Today’s eggplant parmesan recipe is a vegetarian mash-up idea for the well-known chicken parmesan and lasagna.
The preconceived notion of eggplant has been a bland, soggy, and slimy vegetable. Much to your surprise, this eggplant parmesan has changed minds among our friends more than once.
For those who have never developed a love for eggplant, you really need to give eggplant parmesan a shot. It’s crispy, cheesy, and delicious— ready to get people to open their hearts for a dish with eggplant as the main ingredient.
Is Eggplant a Fruit?
Yes, eggplant is a fruit.
Much to your surprise, eggplant is categorized as a berry. It belongs to the nightshade family and is a relative of tomatoes, potatoes, paprika, and also cayenne pepper.
Eggplant contains small, edible seeds, and is widely known for a slightly bitter taste and a spongy texture. The fruit of the eggplant is a shiny, egg-shaped fruit— usually with a deep purple shade that most people associate with it.
In addition to that, eggplant also comes in various sizes and colors such as green, lavender, orange, white, and yellow. All varieties of eggplant are significantly low in calories, fat, sodium, and cholesterol.
What Is Eggplant Parmesan?
Eggplant parmesan is a casserole dish that consists of sliced eggplant breaded, pan-fried, and baked with marinara cheese. Its origin is still in dispute— most people believe it has relations to either Parma, Sicily, or Naples in Italy.
Is Eggplant Parmesan Healthy?
Providing 466 calories per serving, eggplant parmesan can be served as a healthy, nutritious, and fulfilling breakfast. It’s also vegetarian with no meat included, and contains only 206mg of sodium.
Another casserole dish that’s also vegetarian and packed with greens is ratatouille. We believe it’s a more appropriate choice for people who are following a Keto or low-carb diet.
How to Cut an Eggplant for Eggplant Parmesan?
You know what they say, great food comes from great ingredients. So, first, make sure to purchase vibrantly colored eggplants with shiny, taut skins.
Like most fruit peels, the peel of an eggplant is edible. To peel or not to peel, that depends on the plant size.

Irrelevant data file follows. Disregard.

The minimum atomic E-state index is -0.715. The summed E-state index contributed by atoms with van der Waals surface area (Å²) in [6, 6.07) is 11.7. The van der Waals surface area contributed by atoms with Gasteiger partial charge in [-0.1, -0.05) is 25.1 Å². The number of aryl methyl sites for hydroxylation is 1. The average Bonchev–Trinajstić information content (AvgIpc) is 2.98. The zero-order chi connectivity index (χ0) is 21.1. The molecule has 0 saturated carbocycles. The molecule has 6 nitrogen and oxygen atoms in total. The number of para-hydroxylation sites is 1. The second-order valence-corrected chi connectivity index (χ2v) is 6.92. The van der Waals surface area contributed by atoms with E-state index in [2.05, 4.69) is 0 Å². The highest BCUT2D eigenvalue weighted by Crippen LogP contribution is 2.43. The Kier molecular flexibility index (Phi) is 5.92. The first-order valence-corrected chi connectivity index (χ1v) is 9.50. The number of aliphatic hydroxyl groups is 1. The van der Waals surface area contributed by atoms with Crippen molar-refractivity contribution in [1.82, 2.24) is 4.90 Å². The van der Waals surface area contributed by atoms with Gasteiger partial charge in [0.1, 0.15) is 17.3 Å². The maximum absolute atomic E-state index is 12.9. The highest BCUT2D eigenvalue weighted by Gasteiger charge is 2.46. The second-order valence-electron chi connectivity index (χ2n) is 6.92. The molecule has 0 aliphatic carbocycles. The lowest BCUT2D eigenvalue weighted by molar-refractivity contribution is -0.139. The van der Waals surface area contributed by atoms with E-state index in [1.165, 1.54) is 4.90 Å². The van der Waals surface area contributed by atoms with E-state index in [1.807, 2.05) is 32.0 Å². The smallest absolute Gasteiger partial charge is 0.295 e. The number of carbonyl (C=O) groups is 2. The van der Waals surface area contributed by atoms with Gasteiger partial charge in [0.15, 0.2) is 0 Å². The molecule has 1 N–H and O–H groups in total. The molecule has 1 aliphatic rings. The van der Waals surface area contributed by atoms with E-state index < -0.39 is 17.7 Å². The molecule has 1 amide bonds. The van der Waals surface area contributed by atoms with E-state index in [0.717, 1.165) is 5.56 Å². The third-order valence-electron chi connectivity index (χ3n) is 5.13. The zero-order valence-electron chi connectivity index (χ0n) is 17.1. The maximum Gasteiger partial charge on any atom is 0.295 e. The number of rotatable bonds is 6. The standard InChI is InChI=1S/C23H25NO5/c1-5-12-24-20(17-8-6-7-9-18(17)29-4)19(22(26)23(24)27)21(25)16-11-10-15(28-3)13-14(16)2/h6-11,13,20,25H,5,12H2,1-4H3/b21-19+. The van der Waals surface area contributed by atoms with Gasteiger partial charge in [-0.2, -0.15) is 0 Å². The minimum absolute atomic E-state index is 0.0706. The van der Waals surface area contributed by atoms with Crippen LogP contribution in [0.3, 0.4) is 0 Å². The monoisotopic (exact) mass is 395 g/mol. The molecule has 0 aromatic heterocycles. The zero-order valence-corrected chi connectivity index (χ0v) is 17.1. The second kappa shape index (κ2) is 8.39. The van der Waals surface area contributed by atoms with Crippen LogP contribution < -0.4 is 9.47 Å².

Large and mature eggplants usually have a really thick and tough outer layer. Though their outer layer is still edible, it’s a bitter part that nobody enjoys chewing.
Therefore, if you choose large eggplants, we suggest you peel them beforehand. Smaller eggplants do just fine in the frying pan without being peeled.
After you cut off both ends of the eggplant, start slicing it into even slices, and keep it up all the way through. Here, we cut the eggplant into 1/4 inch-thick pieces, which we believe is the perfect thickness for eggplant parmesan.
Tips for Making
There are several ways to prevent eggplants from absorbing too much oil. One way is to keep a close eye on the heat and the frying time.
If the heat is too high or too low, the eggplant will start to absorb more oil than it needs. You need to add the eggplant in right after the oil starts to simmer (but is not smoking hot).
Don’t fry the eggplant slices for too long; instead, remove them immediately as they start to turn slightly golden. You’ll have more time to cook them later in the oven.
After you’ve finished cooking, use a paper towel to drain excess oil from the fried eggplant slices. By doing so, they won’t turn soggy right away when exposed to the air throughout your meal.
You can make eggplant parmesan ahead of time, but note that you’ll run the risk of producing a slightly soggy eggplant.
To prepare eggplant parmesan ahead of time, all you need to do is assemble all ingredients in the casserole dish with marinara sauce. Next, cover it tightly with cling film and place in the refrigerator.
Glass or ceramic cookware can sometimes crack under sudden heat changes (from low to high temperature). Therefore, you need to let it cool down completely before reheating it in the oven.
What Goes with Eggplant Parmesan
Eggplant parmesan is favorable among vegetarians as it’s hearty and delicious with a meat-like taste. Aside from eggplant, here are the important ingredients that give the dish its remarkable texture and flavor.
In this recipe, we use both mozzarella and parmesan cheese (also known as Parmigiano-Reggiano).
Parmesan cheese is mixed with the breadcrumbs, and together, they develop a golden crust after deep-frying in the pan. Mozzarella cheese, on the other hand, is sprinkled on top and between the layers of eggplant to create the ooey-gooey melting effect.
You can also purchase a big piece of fresh cheese and grate or shred it yourself. By doing so, you’ll get more of the original flavors while keeping your meals budget friendly.
2. Flour and Egg
Flour and eggs are the two binding ingredients that cannot be left out of this eggplant parmesan. The eggs help bind the breadcrumb mixture to the eggplant, and the flour helps glue the eggs to the slices.
We also have this healthy casserole recipes. They are easy to follow and complied with our healthy eating standards.How Long Does Cooked Eggplant Last?
If you want to save time preparing eggplant parmesan by frying the eggplant beforehand, it’s necessary to know how long it can stay in the fridge.
In particular, cooked eggplant can retain good quality for up to 5 days in the refrigerator. However, if the recipe requires breading the eggplant, then the outer crust will turn soggy.